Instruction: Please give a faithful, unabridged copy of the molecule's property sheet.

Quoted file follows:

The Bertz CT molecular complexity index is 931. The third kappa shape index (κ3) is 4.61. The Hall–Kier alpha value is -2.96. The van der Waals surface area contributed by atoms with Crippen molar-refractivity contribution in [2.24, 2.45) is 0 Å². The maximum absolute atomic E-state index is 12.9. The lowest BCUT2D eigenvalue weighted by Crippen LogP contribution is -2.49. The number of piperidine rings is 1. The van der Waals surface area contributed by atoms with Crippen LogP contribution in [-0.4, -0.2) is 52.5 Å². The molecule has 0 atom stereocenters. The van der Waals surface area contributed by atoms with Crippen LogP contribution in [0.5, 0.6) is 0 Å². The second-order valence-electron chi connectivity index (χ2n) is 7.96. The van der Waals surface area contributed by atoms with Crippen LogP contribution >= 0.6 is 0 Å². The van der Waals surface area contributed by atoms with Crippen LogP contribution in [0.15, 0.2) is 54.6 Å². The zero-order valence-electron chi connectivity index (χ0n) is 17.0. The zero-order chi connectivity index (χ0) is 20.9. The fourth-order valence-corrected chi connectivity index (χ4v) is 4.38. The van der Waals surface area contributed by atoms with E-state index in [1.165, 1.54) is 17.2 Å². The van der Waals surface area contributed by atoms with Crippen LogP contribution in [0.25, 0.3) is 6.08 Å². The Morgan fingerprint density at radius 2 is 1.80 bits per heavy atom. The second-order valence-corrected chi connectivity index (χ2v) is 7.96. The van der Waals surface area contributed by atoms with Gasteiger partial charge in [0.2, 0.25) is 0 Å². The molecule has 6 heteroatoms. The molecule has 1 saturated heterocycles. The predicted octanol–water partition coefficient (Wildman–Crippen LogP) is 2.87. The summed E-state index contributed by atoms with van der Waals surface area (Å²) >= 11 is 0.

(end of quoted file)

The Bertz CT molecular complexity index is 931. The third kappa shape index (κ3) is 4.61. The Hall–Kier alpha value is -2.96. The van der Waals surface area contributed by atoms with Crippen molar-refractivity contribution in [2.24, 2.45) is 0 Å². The maximum absolute atomic E-state index is 12.9. The lowest BCUT2D eigenvalue weighted by Crippen LogP contribution is -2.49. The number of piperidine rings is 1. The van der Waals surface area contributed by atoms with Crippen LogP contribution in [-0.4, -0.2) is 52.5 Å². The molecule has 0 atom stereocenters. The van der Waals surface area contributed by atoms with Crippen LogP contribution in [0.5, 0.6) is 0 Å². The second-order valence-electron chi connectivity index (χ2n) is 7.96. The van der Waals surface area contributed by atoms with Crippen LogP contribution >= 0.6 is 0 Å². The van der Waals surface area contributed by atoms with Crippen LogP contribution in [0.15, 0.2) is 54.6 Å². The zero-order valence-electron chi connectivity index (χ0n) is 17.0. The zero-order chi connectivity index (χ0) is 20.9. The fourth-order valence-corrected chi connectivity index (χ4v) is 4.38. The van der Waals surface area contributed by atoms with E-state index in [1.165, 1.54) is 17.2 Å². The van der Waals surface area contributed by atoms with Crippen LogP contribution in [0.25, 0.3) is 6.08 Å². The Morgan fingerprint density at radius 2 is 1.80 bits per heavy atom. The second-order valence-corrected chi connectivity index (χ2v) is 7.96. The van der Waals surface area contributed by atoms with Gasteiger partial charge in [0.2, 0.25) is 0 Å². The molecule has 6 heteroatoms. The molecule has 1 saturated heterocycles. The predicted octanol–water partition coefficient (Wildman–Crippen LogP) is 2.87. The summed E-state index contributed by atoms with van der Waals surface area (Å²) >= 11 is 0.